Confirming the complaints aired by the ‘Justice for J6’ rally organizers on September 18 in Washington, DC, a federal judge held the District of Columbia’s corrections director and jail warden in contempt of court Wednesday and asked the Justice Department to investigate whether inmates’ civil rights are being abused.
However, the judge said that, in his view, the defendants’ rights were clearly being violated. January 6 defendants are federal inmates, but many are housed in the local DC jail.
A federal law known as the Civil Rights of Institutionalized Persons Act (CRIPA — allows a review of conditions of jails, prisons, and other government-run facilities to identify if there is a systemic pattern of abuse or civil rights violations.
U.S. District Judge Royce Lamberth stated that, “It’s clear to me the civil rights of the defendant were violated by the D.C. Department of Corrections,” adding, “I don’t know if it’s because he’s a January 6 defendant or not.”
According to NPR:
The judge ordered Quincy Booth, the director of the city’s Department of Corrections, and Wanda Patten, the warden of the DC Jail, to be held in contempt of court. While he did not impose any sanctions or penalties the judge said he was referring the matter to the Justice Department to investigate whether the civil rights of the inmates in the jail are being violated.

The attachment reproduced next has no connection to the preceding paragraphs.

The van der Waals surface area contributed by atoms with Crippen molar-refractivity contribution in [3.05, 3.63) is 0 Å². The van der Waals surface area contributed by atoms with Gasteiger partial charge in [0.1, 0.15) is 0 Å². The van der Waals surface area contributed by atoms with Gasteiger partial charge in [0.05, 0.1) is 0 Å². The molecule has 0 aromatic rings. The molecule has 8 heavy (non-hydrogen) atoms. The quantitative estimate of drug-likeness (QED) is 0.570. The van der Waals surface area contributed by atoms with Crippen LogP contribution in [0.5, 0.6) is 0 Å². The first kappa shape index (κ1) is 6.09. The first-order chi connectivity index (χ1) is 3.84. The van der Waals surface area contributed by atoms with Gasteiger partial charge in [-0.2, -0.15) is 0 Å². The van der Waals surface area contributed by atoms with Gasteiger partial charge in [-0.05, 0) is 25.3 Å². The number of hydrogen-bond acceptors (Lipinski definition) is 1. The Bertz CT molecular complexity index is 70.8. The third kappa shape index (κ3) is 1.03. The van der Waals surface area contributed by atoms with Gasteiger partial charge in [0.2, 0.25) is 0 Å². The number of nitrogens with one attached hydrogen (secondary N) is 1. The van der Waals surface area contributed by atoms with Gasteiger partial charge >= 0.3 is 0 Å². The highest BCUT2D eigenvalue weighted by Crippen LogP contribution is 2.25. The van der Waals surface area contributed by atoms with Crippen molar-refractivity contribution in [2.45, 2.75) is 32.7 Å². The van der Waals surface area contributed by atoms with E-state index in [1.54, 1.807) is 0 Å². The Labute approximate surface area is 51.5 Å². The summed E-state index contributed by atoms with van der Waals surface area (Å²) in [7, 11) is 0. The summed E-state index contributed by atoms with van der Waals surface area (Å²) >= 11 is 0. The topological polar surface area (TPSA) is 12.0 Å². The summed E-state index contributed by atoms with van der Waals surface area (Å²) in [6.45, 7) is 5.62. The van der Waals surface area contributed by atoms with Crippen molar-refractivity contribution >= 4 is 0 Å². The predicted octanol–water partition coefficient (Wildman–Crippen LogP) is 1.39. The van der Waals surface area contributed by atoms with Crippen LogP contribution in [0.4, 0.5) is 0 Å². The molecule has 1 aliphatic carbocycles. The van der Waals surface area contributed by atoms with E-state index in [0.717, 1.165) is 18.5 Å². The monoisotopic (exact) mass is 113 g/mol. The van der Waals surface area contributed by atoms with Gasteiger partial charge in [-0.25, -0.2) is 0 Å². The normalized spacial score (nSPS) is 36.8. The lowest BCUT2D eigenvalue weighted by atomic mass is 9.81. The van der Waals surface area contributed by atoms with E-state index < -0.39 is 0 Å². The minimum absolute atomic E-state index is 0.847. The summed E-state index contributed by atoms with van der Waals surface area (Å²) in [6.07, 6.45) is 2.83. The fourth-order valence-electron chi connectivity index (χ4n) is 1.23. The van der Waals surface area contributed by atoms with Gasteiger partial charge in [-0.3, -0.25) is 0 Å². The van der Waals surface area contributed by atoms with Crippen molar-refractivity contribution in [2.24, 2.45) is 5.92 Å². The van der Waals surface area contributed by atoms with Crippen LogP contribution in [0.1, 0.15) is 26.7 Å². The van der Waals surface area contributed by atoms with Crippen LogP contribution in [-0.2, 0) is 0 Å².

The move is likely to add steam to claims by activists and supporters of former President Donald Trump who have argued that defendants are being treated unfairly while they’re locked up. The Associated Press reviewed hundreds of court and jail records for the Capitol riot defendants to uncover how many were being detained and found roughly 70 held in federal custody awaiting trial or sentencing hearings. At least 30 are jailed in Washington. The rest are locked up in facilities across the country.
As reported earlier by ADN, civil rights activists at the Sept. 18 highlighted the disturbing treatment of January 6 riot suspects still being held, some without charges, and even in solitary confinement. ADN wrote then that: “‘Justice for Jan 6’ Detainees Rally Makes Strong Case” that their civil rights are being deliberately violated and they are receiving far harsher treatment than far left defendants accused of similar crimes.
The U.S. Court of Appeals for the District of Columbia Circuit has set standards for judges to apply in deciding whether to jail a Capitol riot defendant. A three-judge panel of the appeals court ruled in March that rioters accused of assaulting officers, breaking through windows, doors and barricades, or playing leadership roles in the attack were in “a different category of dangerousness” than those who merely cheered on the violence or entered the building after it was breached. ADN